Sunday, July 11, 2010
Important: Effect of DC vs. DB Pensions at Universities on Retirement
The article below indicates the problems universities have with defined contribution pension plans (such as TIAA-CREF) which provide no incentives to retire. UC's defined benefit pension provides a strong incentive to retire for long-service employees.
Stanford University confronts the graying of academia
By Lisa M. Krieger San Jose Mercury-News
Posted: 07/10/2010 08:00:00 PM PDT
Updated: 07/10/2010 11:29:02 PM PDT
Note: The original article includes a graphic. Click on the url above.
Many workers yearn for retirement — the goodbye parties, the golf course, maybe even a gold watch. But Stanford University has the opposite problem: Nobody wants to leave.
Hoping to create more space for young scholars, Stanford has revamped its generous "Retirement Incentive Program" — for the second time in a decade — to nudge more old-timers toward the door.
"Our senior faculty are wonderful. I love them all," Provost John Etchemendy said at a recent meeting of the Academic Senate, publicizing the plan. "But we're getting fewer people into the faculty, and that's because people are staying longer," he said. "The faculty is aging."
Hired in large numbers during a 1960s and '70s higher education boom, Sputnik and civil rights-era professors now represent the majority of Stanford faculty. In 2008, the most recent year for which data is available, about 53 percent were older than 50, up from 43 percent in 1993. The under-45 crowd had fallen from 42 to 33 percent.
And like a seat on the Supreme Court and papal office, university tenure is lifelong. With the brightest students, best libraries and labs, and lighter teaching loads than at most state schools, professors at elite research universities have little reason to retire.
"I love Stanford. Over the years, it's gotten better and better,'' said Stanford English professor John Felstiner, 74, who swims, hikes and just completed a new book, "Can Poetry Save The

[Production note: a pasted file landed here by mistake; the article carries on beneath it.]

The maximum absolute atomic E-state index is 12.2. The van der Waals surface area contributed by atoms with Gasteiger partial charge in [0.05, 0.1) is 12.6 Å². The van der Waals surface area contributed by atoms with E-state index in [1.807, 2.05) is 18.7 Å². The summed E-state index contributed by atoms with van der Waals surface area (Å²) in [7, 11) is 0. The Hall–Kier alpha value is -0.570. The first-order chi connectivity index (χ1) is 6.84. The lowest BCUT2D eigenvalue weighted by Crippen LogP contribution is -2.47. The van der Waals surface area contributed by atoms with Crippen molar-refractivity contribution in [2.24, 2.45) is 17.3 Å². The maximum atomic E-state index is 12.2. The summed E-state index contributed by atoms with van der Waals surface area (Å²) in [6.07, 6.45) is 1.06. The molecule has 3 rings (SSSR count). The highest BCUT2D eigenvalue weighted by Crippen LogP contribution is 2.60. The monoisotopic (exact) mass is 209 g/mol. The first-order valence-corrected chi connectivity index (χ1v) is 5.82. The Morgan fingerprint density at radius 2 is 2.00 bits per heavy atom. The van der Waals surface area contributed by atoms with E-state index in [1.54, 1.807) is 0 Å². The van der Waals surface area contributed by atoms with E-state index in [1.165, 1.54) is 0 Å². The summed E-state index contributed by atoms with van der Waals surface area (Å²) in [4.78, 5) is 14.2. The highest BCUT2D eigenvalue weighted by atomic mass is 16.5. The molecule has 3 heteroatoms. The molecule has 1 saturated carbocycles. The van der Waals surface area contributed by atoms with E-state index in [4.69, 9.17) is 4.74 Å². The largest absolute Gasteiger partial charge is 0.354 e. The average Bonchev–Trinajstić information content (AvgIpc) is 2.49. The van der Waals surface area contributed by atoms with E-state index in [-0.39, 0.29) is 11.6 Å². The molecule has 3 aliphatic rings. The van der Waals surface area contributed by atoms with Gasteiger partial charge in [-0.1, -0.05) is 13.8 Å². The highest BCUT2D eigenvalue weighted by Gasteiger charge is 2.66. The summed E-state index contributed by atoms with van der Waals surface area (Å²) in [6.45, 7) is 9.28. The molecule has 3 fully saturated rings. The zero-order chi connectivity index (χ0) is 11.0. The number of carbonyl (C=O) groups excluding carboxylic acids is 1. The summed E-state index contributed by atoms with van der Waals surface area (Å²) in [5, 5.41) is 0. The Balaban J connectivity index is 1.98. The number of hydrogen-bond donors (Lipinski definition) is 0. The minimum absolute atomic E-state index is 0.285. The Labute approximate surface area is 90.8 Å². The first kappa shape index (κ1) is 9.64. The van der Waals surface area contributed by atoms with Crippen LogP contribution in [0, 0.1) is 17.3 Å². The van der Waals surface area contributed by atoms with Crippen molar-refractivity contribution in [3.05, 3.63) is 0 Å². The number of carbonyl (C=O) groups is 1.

Earth?" "It's as good as it gets.''
In a lovely corner office stacked to the ceiling with dog-eared books — poetry, British literature, translations and Jewish studies — Felstiner turns melancholy when considering his departure.
"I love my department. I like being around people I admire and have known a long time. I love the students, and the scores of people who come here," said Felstiner, who arrived on campus in 1965, when Lyndon Johnson was president. "It feels good to be connected. It is good to have a letterhead."
"The minute you retire, it's as if you're invisible.''
In 1994, because of changes in federal law, universities were forced to abolish mandatory retirement. They can only use certain age-based retirement incentives, such as part-time work for full-time pay.
Meanwhile, health has improved and lives have grown longer. And academia — a life of the mind — is sustainable in a way that physical toil is not.
"It's not like working in a factory on an assembly line, where, at a certain point, you're glad to get out of a job," Etchemendy said. "Universities provide a unique guarantee of lifetime employment."
Stanford is not alone in its conundrum.
At Harvard, 84-year-old physics professor Roy Glauber regales students with tales of developing the atomic bomb in World War II. California Institute of Technology's Nobel Laureate Rudolph A. Marcus, 86, is building collaborations with Singapore-based researchers.